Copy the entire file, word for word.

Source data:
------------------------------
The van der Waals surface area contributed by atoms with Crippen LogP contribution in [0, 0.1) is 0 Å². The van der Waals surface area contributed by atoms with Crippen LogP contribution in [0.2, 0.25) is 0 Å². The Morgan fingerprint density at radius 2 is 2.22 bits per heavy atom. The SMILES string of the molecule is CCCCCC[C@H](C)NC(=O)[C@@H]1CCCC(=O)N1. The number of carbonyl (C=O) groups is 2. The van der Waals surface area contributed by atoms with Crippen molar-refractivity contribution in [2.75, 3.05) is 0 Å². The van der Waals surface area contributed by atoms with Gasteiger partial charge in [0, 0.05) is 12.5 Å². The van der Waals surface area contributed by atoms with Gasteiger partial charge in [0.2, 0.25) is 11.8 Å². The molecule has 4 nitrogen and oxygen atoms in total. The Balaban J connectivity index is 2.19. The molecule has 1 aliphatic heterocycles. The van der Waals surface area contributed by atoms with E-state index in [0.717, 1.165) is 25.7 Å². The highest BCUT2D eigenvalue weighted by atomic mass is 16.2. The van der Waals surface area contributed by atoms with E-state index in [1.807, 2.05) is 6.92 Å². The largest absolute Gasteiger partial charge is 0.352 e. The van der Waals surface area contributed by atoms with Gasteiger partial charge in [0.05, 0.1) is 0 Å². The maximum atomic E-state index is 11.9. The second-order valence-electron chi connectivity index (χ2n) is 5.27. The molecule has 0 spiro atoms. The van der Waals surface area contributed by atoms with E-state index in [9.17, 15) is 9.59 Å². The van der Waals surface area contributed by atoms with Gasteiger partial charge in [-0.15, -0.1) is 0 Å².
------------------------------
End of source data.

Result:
The van der Waals surface area contributed by atoms with Crippen LogP contribution in [0, 0.1) is 0 Å². The van der Waals surface area contributed by atoms with Crippen LogP contribution in [0.2, 0.25) is 0 Å². The Morgan fingerprint density at radius 2 is 2.22 bits per heavy atom. The SMILES string of the molecule is CCCCCC[C@H](C)NC(=O)[C@@H]1CCCC(=O)N1. The number of carbonyl (C=O) groups is 2. The van der Waals surface area contributed by atoms with Crippen molar-refractivity contribution in [2.75, 3.05) is 0 Å². The van der Waals surface area contributed by atoms with Gasteiger partial charge in [0, 0.05) is 12.5 Å². The van der Waals surface area contributed by atoms with Gasteiger partial charge in [0.2, 0.25) is 11.8 Å². The molecule has 4 nitrogen and oxygen atoms in total. The Balaban J connectivity index is 2.19. The molecule has 1 aliphatic heterocycles. The van der Waals surface area contributed by atoms with E-state index in [0.717, 1.165) is 25.7 Å². The highest BCUT2D eigenvalue weighted by atomic mass is 16.2. The van der Waals surface area contributed by atoms with E-state index in [1.807, 2.05) is 6.92 Å². The largest absolute Gasteiger partial charge is 0.352 e. The van der Waals surface area contributed by atoms with Gasteiger partial charge in [0.05, 0.1) is 0 Å². The maximum atomic E-state index is 11.9. The second-order valence-electron chi connectivity index (χ2n) is 5.27. The molecule has 0 spiro atoms. The van der Waals surface area contributed by atoms with E-state index in [9.17, 15) is 9.59 Å². The van der Waals surface area contributed by atoms with Gasteiger partial charge in [-0.15, -0.1) is 0 Å².